IMF Survey: IMF Approves $750 million Loan for Georgia
September 15, 2008
- 18-month loan will replenish international reserves
- Economy well-placed to recover after conflict
- Multilateral and bilateral donors are also expected to help
The Executive Board of the International Monetary Fund (IMF) has approved a $750 million loan for Georgia to help rebuild investor confidence in the wake of the early-August armed conflict.
"The Fund has approved an 18-month $750 million Stand-By Arrangement to make significant resources available to replenish international reserves and bolster investor confidence, with the aim of sustaining private capital inflows that have been critical to Georgia's economic growth in recent years," said Takatoshi Kato, IMF Deputy Managing Director.
"In addition to Fund resources, Georgia is expected to receive financial assistance from multilateral and bilateral donors and creditors in support of the reconstruction effort," he added.
An amount equivalent to SDR 161.7 million ($250 million) will be made available immediately, with the remaining balance distributed in six installments over the next 18 months, the IMF said in a press release.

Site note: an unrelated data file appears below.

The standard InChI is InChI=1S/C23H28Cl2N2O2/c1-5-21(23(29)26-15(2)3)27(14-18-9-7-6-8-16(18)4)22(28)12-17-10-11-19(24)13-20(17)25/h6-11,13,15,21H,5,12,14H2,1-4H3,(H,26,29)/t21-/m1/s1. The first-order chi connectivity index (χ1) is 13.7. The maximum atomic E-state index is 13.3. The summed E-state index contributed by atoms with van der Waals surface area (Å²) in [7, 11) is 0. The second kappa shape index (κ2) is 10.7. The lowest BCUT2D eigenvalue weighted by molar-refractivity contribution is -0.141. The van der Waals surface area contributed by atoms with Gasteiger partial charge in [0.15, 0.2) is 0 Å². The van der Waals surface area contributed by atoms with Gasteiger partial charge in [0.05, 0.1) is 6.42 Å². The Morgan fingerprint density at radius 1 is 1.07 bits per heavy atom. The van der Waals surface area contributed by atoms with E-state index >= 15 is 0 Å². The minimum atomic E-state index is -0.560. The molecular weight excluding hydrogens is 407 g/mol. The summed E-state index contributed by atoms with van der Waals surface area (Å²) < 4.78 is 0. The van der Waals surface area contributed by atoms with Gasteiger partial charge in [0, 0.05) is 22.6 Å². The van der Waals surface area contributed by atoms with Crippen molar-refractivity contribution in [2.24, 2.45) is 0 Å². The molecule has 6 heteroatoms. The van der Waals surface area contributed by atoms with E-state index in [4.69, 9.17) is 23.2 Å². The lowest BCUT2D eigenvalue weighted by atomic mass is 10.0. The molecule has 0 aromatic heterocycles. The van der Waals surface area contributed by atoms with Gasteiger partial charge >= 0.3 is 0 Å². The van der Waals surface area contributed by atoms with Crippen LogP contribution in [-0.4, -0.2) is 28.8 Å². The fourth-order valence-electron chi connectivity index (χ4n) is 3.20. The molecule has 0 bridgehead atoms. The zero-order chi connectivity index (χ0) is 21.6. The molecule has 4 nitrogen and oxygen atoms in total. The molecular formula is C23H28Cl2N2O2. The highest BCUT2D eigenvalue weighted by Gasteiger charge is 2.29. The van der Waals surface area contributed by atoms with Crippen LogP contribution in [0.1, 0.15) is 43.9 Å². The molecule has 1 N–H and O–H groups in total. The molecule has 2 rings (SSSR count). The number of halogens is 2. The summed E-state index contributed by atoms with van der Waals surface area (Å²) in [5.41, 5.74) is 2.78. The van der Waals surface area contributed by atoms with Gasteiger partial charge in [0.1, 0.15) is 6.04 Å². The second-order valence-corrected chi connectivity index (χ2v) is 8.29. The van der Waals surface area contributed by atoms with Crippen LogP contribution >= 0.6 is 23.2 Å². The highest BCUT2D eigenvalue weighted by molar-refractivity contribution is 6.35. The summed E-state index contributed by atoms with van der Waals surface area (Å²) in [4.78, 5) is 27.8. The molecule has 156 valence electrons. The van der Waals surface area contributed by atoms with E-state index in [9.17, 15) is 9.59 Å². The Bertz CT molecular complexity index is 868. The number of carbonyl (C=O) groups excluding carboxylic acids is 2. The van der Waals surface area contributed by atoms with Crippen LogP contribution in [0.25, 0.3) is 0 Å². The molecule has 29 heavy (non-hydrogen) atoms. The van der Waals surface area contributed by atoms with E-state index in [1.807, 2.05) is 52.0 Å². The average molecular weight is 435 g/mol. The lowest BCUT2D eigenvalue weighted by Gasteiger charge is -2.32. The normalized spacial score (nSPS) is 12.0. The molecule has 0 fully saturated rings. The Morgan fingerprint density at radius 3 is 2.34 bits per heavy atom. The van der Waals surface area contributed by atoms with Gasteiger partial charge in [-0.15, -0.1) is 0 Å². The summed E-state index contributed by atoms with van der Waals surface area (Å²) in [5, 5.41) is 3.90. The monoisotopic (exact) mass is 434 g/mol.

Economy well placed to recover
Georgia's near-term growth prospects have been hit by the armed conflict in August 2008, but the economy is well placed to recover from the shock.
The impressive record of adjustment and reform over recent years has strengthened the structure of the economy and its ability to deal with the economic consequences of the shock. Before the conflict, economic growth reached double digits, with inflation around 10 percent. The external current account deficit reached 20 percent of GDP in 2007 and was fully financed by private capital inflows, in particular foreign direct investment.
Recent events have led to pressures on Georgia's capital account, reflected in a decline in international reserves, a fall in bank deposits, and increased Eurobond spreads.
The program is designed to make significant resources available in order to replenish international reserves and bolster investor confidence, with the aim of sustaining private capital inflows that have been critical to Georgia's growth performance in recent years.
Comments on this article should be sent to firstname.lastname@example.org